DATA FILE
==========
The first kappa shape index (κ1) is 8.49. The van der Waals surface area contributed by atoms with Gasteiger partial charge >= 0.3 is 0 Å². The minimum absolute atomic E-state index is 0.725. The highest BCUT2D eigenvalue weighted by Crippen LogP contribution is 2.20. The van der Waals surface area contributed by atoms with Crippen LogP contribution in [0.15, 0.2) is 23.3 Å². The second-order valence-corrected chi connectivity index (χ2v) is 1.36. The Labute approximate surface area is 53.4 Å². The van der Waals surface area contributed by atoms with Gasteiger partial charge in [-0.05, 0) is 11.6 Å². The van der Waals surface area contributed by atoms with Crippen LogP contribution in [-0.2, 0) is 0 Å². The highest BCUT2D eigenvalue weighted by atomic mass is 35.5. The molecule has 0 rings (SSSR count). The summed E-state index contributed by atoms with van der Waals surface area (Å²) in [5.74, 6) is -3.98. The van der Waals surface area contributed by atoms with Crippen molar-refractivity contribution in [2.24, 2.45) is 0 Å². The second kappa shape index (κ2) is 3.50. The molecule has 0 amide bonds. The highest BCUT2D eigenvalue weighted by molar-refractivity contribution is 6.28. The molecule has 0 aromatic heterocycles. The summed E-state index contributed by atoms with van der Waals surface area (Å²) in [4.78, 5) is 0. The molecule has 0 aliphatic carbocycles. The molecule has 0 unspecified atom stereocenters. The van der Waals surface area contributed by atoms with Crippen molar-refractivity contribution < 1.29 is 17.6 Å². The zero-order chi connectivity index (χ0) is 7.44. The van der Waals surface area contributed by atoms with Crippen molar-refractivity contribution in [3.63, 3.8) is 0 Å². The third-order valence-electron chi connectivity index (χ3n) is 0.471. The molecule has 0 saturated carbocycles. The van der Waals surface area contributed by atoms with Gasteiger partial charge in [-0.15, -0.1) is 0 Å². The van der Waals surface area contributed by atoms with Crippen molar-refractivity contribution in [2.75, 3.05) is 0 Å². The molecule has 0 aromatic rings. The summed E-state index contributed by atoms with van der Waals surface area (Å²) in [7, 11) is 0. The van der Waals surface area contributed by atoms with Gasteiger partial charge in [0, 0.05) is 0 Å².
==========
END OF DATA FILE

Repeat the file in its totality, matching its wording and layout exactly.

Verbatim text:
The first kappa shape index (κ1) is 8.49. The van der Waals surface area contributed by atoms with Gasteiger partial charge >= 0.3 is 0 Å². The minimum absolute atomic E-state index is 0.725. The highest BCUT2D eigenvalue weighted by Crippen LogP contribution is 2.20. The van der Waals surface area contributed by atoms with Crippen LogP contribution in [0.15, 0.2) is 23.3 Å². The second-order valence-corrected chi connectivity index (χ2v) is 1.36. The Labute approximate surface area is 53.4 Å². The van der Waals surface area contributed by atoms with Gasteiger partial charge in [-0.05, 0) is 11.6 Å². The van der Waals surface area contributed by atoms with Crippen LogP contribution in [-0.2, 0) is 0 Å². The highest BCUT2D eigenvalue weighted by atomic mass is 35.5. The molecule has 0 rings (SSSR count). The summed E-state index contributed by atoms with van der Waals surface area (Å²) in [5.74, 6) is -3.98. The van der Waals surface area contributed by atoms with Crippen molar-refractivity contribution in [2.24, 2.45) is 0 Å². The second kappa shape index (κ2) is 3.50. The molecule has 0 amide bonds. The highest BCUT2D eigenvalue weighted by molar-refractivity contribution is 6.28. The molecule has 0 aromatic heterocycles. The summed E-state index contributed by atoms with van der Waals surface area (Å²) in [4.78, 5) is 0. The molecule has 0 aliphatic carbocycles. The molecule has 0 unspecified atom stereocenters. The van der Waals surface area contributed by atoms with Crippen molar-refractivity contribution < 1.29 is 17.6 Å². The zero-order chi connectivity index (χ0) is 7.44. The van der Waals surface area contributed by atoms with Crippen molar-refractivity contribution in [3.63, 3.8) is 0 Å². The third-order valence-electron chi connectivity index (χ3n) is 0.471. The molecule has 0 saturated carbocycles. The van der Waals surface area contributed by atoms with Gasteiger partial charge in [-0.15, -0.1) is 0 Å². The van der Waals surface area contributed by atoms with Crippen molar-refractivity contribution in [2.75, 3.05) is 0 Å². The molecule has 0 aromatic rings. The summed E-state index contributed by atoms with van der Waals surface area (Å²) in [7, 11) is 0. The van der Waals surface area contributed by atoms with Gasteiger partial charge in [0, 0.05) is 0 Å².